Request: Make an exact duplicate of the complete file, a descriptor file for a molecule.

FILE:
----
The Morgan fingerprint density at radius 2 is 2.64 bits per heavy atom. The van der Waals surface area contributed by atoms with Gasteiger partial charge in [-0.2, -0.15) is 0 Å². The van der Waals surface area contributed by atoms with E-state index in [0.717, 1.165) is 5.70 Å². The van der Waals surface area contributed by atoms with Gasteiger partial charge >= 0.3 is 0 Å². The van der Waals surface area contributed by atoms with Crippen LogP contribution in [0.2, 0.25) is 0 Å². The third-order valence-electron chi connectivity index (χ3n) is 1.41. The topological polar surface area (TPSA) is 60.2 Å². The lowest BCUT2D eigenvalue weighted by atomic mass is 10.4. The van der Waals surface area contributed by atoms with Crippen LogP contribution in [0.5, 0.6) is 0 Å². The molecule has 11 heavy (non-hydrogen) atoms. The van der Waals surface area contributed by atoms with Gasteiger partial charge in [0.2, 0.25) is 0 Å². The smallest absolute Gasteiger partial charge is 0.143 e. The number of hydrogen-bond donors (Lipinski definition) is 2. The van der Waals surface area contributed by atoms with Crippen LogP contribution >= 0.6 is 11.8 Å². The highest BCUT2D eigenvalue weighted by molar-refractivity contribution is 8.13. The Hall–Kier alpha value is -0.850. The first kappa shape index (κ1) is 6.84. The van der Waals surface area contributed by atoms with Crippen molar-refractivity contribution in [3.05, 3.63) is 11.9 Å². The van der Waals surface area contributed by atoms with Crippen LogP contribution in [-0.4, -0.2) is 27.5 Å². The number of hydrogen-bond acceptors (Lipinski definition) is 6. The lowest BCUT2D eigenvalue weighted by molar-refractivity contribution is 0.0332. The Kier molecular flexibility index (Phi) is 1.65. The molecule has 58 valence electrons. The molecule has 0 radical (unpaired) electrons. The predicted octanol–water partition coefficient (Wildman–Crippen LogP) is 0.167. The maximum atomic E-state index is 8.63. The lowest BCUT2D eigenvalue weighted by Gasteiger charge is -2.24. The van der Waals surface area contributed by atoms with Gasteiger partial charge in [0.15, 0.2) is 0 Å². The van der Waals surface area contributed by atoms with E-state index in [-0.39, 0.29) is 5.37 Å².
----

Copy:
The Morgan fingerprint density at radius 2 is 2.64 bits per heavy atom. The van der Waals surface area contributed by atoms with Gasteiger partial charge in [-0.2, -0.15) is 0 Å². The van der Waals surface area contributed by atoms with E-state index in [0.717, 1.165) is 5.70 Å². The van der Waals surface area contributed by atoms with Gasteiger partial charge >= 0.3 is 0 Å². The van der Waals surface area contributed by atoms with Crippen LogP contribution in [0.2, 0.25) is 0 Å². The third-order valence-electron chi connectivity index (χ3n) is 1.41. The topological polar surface area (TPSA) is 60.2 Å². The lowest BCUT2D eigenvalue weighted by atomic mass is 10.4. The van der Waals surface area contributed by atoms with Crippen LogP contribution in [0.5, 0.6) is 0 Å². The molecule has 11 heavy (non-hydrogen) atoms. The van der Waals surface area contributed by atoms with Gasteiger partial charge in [0.2, 0.25) is 0 Å². The smallest absolute Gasteiger partial charge is 0.143 e. The number of hydrogen-bond donors (Lipinski definition) is 2. The van der Waals surface area contributed by atoms with Crippen LogP contribution >= 0.6 is 11.8 Å². The highest BCUT2D eigenvalue weighted by molar-refractivity contribution is 8.13. The Hall–Kier alpha value is -0.850. The first kappa shape index (κ1) is 6.84. The van der Waals surface area contributed by atoms with Crippen molar-refractivity contribution in [3.05, 3.63) is 11.9 Å². The van der Waals surface area contributed by atoms with Crippen LogP contribution in [-0.4, -0.2) is 27.5 Å². The number of hydrogen-bond acceptors (Lipinski definition) is 6. The lowest BCUT2D eigenvalue weighted by molar-refractivity contribution is 0.0332. The Kier molecular flexibility index (Phi) is 1.65. The molecule has 58 valence electrons. The molecule has 0 radical (unpaired) electrons. The predicted octanol–water partition coefficient (Wildman–Crippen LogP) is 0.167. The maximum atomic E-state index is 8.63. The lowest BCUT2D eigenvalue weighted by Gasteiger charge is -2.24. The van der Waals surface area contributed by atoms with Gasteiger partial charge in [0.15, 0.2) is 0 Å². The van der Waals surface area contributed by atoms with E-state index in [-0.39, 0.29) is 5.37 Å².